She tossed the cigarette butt out of the car window, checked herself in the passenger side mirror, and climbed out of the car.

The choice of clothes was surprisingly large and better than she had expected. She selected three black trouser suits, blouses is a variety of colours and two pairs of decent, black shoes with low heels. The idea was to look like she was an average office worker; the kind of person one would not think was out of place where she would be hanging out. If she wanted to look like a street urchin or a student, her current clothing would serve perfectly well.

With her outfits chosen, she headed for the hair and makeup aisle and bought tanning lotion, makeup to suit a darker complexion and hair dye in as natural a red as she could find. She passed by the optician then stopped, turned around and headed back. She had never needed spectacles but they helped change the face enough that anyone not paying real attention might mistake her for someone else. Every little helped.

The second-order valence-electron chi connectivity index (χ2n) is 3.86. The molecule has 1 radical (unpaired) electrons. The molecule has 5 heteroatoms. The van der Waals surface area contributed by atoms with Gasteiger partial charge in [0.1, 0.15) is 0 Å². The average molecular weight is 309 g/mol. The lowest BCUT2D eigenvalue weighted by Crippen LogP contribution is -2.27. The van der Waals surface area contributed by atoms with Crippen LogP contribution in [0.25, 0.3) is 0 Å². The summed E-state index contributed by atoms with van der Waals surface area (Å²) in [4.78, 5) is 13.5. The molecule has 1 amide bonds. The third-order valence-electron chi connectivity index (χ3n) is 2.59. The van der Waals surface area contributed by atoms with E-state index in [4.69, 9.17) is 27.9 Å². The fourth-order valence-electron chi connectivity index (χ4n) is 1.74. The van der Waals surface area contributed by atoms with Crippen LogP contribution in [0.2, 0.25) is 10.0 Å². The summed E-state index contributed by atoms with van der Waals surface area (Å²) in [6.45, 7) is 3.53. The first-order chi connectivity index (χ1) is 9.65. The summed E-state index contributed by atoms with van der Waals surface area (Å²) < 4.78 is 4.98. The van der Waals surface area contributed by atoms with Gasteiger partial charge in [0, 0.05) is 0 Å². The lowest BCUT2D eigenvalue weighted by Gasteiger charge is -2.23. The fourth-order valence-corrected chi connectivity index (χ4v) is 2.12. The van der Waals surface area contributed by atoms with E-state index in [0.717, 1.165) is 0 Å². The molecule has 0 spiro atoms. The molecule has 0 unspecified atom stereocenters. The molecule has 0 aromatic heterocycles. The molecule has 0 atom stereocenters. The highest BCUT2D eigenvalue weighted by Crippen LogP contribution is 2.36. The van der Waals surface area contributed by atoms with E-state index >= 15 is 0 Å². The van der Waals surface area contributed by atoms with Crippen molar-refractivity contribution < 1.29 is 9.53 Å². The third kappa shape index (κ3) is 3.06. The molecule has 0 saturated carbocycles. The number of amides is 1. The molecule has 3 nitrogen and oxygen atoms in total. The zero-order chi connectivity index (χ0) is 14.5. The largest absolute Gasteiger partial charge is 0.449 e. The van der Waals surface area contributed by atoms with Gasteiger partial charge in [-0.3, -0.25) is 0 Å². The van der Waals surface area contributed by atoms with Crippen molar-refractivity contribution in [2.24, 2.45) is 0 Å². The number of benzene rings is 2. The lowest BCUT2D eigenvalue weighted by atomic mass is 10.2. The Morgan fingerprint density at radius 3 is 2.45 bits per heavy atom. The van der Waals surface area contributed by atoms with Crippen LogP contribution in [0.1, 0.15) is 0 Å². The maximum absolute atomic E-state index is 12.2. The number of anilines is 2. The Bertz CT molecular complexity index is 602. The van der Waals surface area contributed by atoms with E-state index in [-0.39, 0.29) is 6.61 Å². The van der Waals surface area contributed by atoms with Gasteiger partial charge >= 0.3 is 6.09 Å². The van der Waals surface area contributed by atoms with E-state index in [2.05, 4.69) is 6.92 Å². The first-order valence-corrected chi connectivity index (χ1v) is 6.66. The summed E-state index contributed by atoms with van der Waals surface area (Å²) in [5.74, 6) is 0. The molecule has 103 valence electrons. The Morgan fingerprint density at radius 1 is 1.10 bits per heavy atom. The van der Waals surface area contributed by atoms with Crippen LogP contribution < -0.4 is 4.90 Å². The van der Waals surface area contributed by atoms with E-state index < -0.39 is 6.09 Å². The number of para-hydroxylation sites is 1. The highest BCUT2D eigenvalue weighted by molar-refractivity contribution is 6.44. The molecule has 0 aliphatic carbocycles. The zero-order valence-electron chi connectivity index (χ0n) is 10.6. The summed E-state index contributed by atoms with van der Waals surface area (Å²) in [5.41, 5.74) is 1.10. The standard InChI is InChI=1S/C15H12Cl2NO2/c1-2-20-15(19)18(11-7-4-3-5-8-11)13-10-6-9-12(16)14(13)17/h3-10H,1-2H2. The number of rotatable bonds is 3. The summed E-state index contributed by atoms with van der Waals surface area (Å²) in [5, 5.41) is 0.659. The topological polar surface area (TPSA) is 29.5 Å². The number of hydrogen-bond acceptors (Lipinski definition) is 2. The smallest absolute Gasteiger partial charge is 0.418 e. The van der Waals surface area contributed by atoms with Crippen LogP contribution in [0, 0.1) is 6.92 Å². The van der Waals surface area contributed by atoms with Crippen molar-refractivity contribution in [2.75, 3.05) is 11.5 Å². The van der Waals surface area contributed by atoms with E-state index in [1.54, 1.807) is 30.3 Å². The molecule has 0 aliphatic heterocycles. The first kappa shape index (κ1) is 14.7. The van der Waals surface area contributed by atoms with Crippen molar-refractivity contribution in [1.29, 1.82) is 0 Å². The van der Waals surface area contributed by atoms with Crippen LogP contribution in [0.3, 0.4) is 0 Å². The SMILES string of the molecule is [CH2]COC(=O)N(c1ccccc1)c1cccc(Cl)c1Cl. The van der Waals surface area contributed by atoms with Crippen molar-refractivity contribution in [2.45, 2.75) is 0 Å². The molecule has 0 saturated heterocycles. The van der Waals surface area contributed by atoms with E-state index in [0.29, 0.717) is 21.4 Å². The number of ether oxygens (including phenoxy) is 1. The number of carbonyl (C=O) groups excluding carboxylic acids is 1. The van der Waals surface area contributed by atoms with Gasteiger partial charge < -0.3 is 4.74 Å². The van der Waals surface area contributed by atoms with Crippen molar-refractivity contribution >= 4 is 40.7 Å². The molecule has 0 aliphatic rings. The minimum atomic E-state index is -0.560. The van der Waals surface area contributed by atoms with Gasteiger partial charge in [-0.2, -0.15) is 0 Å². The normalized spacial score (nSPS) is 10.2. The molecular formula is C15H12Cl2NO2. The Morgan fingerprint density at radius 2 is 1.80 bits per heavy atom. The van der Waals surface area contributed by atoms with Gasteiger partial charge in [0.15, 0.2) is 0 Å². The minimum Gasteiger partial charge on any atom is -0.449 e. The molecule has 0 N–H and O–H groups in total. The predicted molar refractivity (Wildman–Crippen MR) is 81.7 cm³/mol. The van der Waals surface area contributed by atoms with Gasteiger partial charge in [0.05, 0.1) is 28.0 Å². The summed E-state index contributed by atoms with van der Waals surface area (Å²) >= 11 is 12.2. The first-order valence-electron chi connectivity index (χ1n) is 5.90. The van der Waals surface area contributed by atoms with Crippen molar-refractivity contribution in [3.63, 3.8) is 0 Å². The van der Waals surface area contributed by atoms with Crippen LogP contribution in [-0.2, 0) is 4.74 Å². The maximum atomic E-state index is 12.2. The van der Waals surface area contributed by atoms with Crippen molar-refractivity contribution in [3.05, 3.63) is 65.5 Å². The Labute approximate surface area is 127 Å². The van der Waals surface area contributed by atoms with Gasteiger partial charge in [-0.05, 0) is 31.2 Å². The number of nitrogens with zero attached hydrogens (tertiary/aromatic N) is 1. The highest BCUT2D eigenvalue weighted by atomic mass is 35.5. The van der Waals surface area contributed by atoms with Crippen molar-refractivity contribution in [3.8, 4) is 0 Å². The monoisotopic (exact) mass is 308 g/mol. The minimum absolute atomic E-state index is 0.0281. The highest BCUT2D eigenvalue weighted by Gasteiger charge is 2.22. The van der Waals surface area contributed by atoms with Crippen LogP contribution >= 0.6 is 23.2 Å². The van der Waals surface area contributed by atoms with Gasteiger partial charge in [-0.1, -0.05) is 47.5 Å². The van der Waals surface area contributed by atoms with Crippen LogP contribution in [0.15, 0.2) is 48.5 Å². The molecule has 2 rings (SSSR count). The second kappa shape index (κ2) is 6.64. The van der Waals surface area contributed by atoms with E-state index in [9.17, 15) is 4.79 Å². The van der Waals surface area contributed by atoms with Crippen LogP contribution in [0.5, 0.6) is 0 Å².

On her way to the checkout, she picked up more orange juice.


Jeremy sat in the King's Arms, nursing a pint of Sovereign ale and waiting for Reggie to show his face. He had been there for almost twenty minutes, which was par for the course for the old bastard, but tonight he was not in the mood to be messed around. If he didn't turn up in the next ten minutes, there would be hell to pay.

'Jeremy my old son,' Reggie called from across the room. 'It's good to see you looking so well.'

'I've been better,' said Jeremy. 'What did you want to see me about.'

Reggie took a seat across the table from Jeremy and leaned in close. Horton, his stocky minder took up position watching the crowd.